The main character in The Home Place, Alma Terrebonne, was named in honor of your great-grandmother Alma Fly Kifer. What would your great-grandmother think of her namesake?
Like you, Alma Terrebonne went to Bryn Mawr and Yale Law School. Do you worry that readers will think she’s an autobiographical character?
Willa Cather said that a novel is cremated youth, and a good portion of this novel is my cremated youth, but only in the sense that I drew on everything and everyone I know to create characters and places that I hope will ring true. To cite just a few inconsistencies between me and Alma Terrebonne, I don’t have any sisters and I’ve been married to the same man since I was 24.
Is it true you began writing The Home Place in Australia as a way to keep touch with home?
That’s how I remember it now, but I’m a storyteller, so I may be inventing. I clerked for the Federal Court of Australia after law school, and I recall a friend there saying that I should take Australian citizenship and stay. I love Australia, so my reaction surprised me. My first thought was, I could never be anything but American. My second thought was, why should that be so? I’m a citizen of the world. And then I started to write The Home Place.
The town of Billings is a vivid character in the book. Do you have a strong connection to the city itself?
I am a fifth generation Billings resident. My great-great-grandfather, Leroy Crow, owned a livery stable here around the turn of the twentieth century, and his wife, Harriet, was a Christian Science healer who saved many people from a tuberculosis epidemic, according to local legend. I can hardly stumble around a corner in this town without some family memory biting my ankle. It’s easy to be a writer in a place where there are more stories than could ever be told. Billings inspires me, but not in a way that would get me recruited to write the tourism brochure. I’ve got a century’s worth of bad, crazy dirt on this place. That’s why I write fiction.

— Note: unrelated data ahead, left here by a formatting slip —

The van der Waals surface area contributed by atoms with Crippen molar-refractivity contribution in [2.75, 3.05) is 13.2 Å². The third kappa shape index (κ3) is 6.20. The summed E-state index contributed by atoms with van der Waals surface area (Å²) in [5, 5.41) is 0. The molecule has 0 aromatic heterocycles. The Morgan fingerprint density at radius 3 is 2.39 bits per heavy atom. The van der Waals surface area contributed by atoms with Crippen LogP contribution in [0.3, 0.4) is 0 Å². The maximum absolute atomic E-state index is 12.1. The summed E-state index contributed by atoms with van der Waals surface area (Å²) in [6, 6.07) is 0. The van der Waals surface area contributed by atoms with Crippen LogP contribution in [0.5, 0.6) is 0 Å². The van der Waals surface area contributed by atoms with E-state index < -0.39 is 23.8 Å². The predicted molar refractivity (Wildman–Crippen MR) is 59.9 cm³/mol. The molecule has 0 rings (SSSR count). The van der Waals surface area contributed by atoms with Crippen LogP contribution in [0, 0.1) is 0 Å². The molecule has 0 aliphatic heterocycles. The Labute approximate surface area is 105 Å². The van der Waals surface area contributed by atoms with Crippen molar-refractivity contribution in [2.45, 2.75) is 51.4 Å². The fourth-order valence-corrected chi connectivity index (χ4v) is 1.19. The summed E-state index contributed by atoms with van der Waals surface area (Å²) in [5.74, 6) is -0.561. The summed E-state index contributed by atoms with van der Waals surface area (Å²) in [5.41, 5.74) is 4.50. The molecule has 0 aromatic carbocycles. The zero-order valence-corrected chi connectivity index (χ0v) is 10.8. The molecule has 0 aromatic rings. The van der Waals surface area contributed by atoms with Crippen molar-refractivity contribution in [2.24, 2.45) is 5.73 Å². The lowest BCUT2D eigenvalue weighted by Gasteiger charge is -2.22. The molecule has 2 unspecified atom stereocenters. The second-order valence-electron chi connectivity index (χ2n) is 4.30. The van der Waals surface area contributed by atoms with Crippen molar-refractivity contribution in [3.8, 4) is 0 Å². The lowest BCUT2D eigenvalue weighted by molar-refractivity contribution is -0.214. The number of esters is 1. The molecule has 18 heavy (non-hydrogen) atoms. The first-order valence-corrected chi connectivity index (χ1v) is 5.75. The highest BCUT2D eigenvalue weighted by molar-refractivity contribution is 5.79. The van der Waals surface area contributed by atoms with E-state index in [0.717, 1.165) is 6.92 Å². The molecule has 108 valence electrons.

Billings is known as a “reservation edge town”? Is it difficult for a white author to tell the story of the ongoing conflict between the Native Americans in Montana and the white population?
Many of the hardest, truest stories here are not mine, not ours as white Montanans. I have been honored to learn many stories that I can never retell. So as Emily Dickinson exhorted, I have the impossible challenge “To tell all the truth but tell it slant”. There are true stories to tell, from my ancestors’ perspective, from my perspective, living with the shadow of an unacknowledged genocide that in many ways continues today. What we know and see will only ever be one small part of the stories that must be told, and we cannot speak for others, but we must speak all the same. I hope that my storytelling will be taken in a good way, as an effort to round out and corroborate other stories.
Why do you believe it would be “almost impossible to write about Montana without writing about what’s going on in this land that was homesteaded by my ancestors”?
Hundred car coal trains run by my office many times a day. Global corporations are strip mining land that was homesteaded by my ancestors. This happens in so many places across the US that it’s become a cliché, but it’s still heartbreaking when it’s your heritage swallowed up. Human beings connect to land. It is our nature. I can no more write about Montana without writing about the violence done to the land than I could write about Vicky Terrebonne, whose death begins The Home Place, without writing about the violence done to her. I feel the violence done to the people and the land here in a personal way, as part of the same evil. They are connected. We cannot heal one without healing the other.
In this video, you’ll meet some friends of mine who have been putting themselves on the line against a proposed coal railroad in eastern Montana for over thirty years.